The anticlimber AKS, AKS′ has, in the embodiment illustrated, fins RIP, RIP′ (FIG. 5). These fins RIP, RIP′ extend horizontally and parallel to each other (FIG. 8). In this case there are three such fins RIP, RIP′, and they can have a thickness of, say, 10 mm. The anticlimber AKS, AKS′ consists of a steel or aluminum alloy or some other material commonly used for rail vehicles. In the event of a collision of the rail vehicles SCH, SCH′ taking place with slight vertical misalignment of the rail vehicles SCH, SCH′ relative to each other the anticlimbers AKS, AKS′ can interlock and thus prevent climbing (FIG. 6).

In order to prevent climbing when there is a collision with a large vertical misalignment of the two rail vehicles SCH, SCH′ relative to each other, there is provided an anticlimber element AAE, AAE′ above the anticlimber AKS, AKS′, which anticlimber element forms a partial vertical extension of the anticlimber AKS, AKS′.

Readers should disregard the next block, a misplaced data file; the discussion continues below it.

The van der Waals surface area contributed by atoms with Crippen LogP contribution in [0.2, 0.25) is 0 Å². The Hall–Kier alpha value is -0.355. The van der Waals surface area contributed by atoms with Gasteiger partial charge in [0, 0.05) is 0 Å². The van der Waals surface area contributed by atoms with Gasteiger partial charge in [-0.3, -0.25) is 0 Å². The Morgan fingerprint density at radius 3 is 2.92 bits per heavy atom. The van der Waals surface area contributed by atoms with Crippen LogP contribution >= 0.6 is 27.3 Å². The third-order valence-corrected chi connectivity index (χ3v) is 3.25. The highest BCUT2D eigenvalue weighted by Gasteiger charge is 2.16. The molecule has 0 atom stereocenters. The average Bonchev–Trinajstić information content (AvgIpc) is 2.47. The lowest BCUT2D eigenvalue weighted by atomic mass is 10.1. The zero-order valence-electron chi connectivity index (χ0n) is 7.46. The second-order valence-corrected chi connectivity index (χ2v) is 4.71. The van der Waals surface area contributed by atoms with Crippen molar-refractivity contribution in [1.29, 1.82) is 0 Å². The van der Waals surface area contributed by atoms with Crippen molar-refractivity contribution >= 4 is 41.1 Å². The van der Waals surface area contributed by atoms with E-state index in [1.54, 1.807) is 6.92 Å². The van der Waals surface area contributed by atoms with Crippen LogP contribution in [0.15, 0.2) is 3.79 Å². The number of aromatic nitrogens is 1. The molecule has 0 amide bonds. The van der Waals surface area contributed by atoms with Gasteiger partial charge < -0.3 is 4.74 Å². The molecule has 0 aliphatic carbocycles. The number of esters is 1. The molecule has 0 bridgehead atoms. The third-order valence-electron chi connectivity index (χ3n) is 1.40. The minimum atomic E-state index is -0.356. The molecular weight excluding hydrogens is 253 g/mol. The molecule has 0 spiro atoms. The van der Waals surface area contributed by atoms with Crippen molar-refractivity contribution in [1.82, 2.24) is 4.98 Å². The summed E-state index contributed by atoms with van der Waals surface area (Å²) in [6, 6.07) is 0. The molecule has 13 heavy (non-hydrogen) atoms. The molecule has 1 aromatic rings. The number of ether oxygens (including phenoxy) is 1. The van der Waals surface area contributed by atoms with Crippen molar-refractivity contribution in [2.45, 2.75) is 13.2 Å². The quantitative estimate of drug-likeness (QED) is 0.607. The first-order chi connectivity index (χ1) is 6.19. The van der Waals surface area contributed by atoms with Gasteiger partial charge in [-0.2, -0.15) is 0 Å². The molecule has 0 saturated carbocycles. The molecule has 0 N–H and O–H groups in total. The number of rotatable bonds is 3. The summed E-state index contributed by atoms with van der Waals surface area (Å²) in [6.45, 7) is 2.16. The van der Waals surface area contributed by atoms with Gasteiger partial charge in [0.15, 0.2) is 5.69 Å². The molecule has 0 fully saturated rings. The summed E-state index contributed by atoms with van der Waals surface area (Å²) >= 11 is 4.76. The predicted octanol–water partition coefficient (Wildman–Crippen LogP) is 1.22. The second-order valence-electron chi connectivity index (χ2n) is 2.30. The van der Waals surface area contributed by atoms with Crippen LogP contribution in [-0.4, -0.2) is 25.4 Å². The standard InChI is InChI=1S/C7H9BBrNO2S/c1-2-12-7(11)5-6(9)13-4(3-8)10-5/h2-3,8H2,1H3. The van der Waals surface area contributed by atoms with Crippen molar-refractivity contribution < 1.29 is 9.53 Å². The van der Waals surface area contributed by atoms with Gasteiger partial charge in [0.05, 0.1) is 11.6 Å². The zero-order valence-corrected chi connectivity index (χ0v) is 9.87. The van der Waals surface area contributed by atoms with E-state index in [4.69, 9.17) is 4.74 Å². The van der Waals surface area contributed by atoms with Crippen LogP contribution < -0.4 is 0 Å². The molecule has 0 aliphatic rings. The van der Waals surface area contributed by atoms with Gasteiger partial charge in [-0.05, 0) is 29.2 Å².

The anticlimber elements AAE, AAE′ are capable of engaging the anticlimber AKS, AKS′ of another rail vehicle in the event of a collision. In the embodiment illustrated here two block shaped anticlimber elements AAE, AAE′ are provided above each anticlimber AKS, AKS′.

The anticlimber elements AAE, AAE′ represent a functional extension of the anticlimber AKS, AKS′. The anticlimber element AAE, AAE′ which can be of the same material as the anticlimber AKS, AKS′, likewise has fins RIP″, RIP′″. The anticlimber element AAE, AAE′ of a rail vehicle SCH, SCH′ is set back from the anticlimber AKS, AKS′ toward the vehicle body of said rail vehicle SCH, SCH′ in the longitudinal direction of the vehicle.

According to FIG. 7, the fins of the anticlimber element AAE can, in the event of a collision, engage the fins of an anticlimber AKS′ of another rail vehicle SCH′, by which means, according to the invention, climbing of the rail vehicle SCH′ onto the rail vehicle SCH can be prevented.

The anticlimber element AAE, AAE′ can be joined to the anticlimber AKS, AKS′, for example, by welding, or alternatively it can be produced as a single unit with the anticlimber AKS, AKS′. The anticlimber element AAE, AAE′ can, if appropriate, be produced as an independent structural element attached to an underframe UGS of the rail vehicle SCH.